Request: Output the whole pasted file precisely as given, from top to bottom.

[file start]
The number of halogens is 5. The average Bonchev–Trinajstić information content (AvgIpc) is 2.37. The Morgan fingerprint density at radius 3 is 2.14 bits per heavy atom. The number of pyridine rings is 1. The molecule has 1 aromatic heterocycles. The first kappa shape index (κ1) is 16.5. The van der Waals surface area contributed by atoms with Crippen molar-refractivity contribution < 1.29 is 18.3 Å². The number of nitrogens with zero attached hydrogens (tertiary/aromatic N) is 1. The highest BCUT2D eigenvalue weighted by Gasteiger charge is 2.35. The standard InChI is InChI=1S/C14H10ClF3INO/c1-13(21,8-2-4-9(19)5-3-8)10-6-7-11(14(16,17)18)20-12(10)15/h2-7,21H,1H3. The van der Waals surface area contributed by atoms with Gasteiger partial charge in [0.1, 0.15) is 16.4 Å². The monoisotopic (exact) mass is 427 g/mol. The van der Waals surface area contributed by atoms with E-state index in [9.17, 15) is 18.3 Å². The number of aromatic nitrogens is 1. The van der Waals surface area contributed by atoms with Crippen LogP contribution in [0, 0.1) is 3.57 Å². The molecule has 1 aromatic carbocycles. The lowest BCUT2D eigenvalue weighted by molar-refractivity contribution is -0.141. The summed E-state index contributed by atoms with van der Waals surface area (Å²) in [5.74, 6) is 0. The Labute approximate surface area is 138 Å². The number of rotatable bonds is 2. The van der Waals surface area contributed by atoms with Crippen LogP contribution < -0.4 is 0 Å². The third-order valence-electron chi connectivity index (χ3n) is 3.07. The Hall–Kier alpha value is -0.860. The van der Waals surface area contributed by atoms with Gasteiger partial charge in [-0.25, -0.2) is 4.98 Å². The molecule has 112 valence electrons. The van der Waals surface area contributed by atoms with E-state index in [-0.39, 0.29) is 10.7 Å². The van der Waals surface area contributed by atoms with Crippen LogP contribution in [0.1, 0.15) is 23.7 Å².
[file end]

The number of halogens is 5. The average Bonchev–Trinajstić information content (AvgIpc) is 2.37. The Morgan fingerprint density at radius 3 is 2.14 bits per heavy atom. The number of pyridine rings is 1. The molecule has 1 aromatic heterocycles. The first kappa shape index (κ1) is 16.5. The van der Waals surface area contributed by atoms with Crippen molar-refractivity contribution < 1.29 is 18.3 Å². The number of nitrogens with zero attached hydrogens (tertiary/aromatic N) is 1. The highest BCUT2D eigenvalue weighted by Gasteiger charge is 2.35. The standard InChI is InChI=1S/C14H10ClF3INO/c1-13(21,8-2-4-9(19)5-3-8)10-6-7-11(14(16,17)18)20-12(10)15/h2-7,21H,1H3. The van der Waals surface area contributed by atoms with Gasteiger partial charge in [0.1, 0.15) is 16.4 Å². The monoisotopic (exact) mass is 427 g/mol. The van der Waals surface area contributed by atoms with E-state index in [9.17, 15) is 18.3 Å². The number of aromatic nitrogens is 1. The van der Waals surface area contributed by atoms with Crippen LogP contribution in [0, 0.1) is 3.57 Å². The molecule has 1 aromatic carbocycles. The lowest BCUT2D eigenvalue weighted by molar-refractivity contribution is -0.141. The summed E-state index contributed by atoms with van der Waals surface area (Å²) in [5.74, 6) is 0. The Labute approximate surface area is 138 Å². The number of rotatable bonds is 2. The van der Waals surface area contributed by atoms with Crippen LogP contribution < -0.4 is 0 Å². The third-order valence-electron chi connectivity index (χ3n) is 3.07. The Hall–Kier alpha value is -0.860. The van der Waals surface area contributed by atoms with Gasteiger partial charge in [-0.25, -0.2) is 4.98 Å². The molecule has 112 valence electrons. The van der Waals surface area contributed by atoms with E-state index in [-0.39, 0.29) is 10.7 Å². The van der Waals surface area contributed by atoms with Crippen LogP contribution in [0.1, 0.15) is 23.7 Å².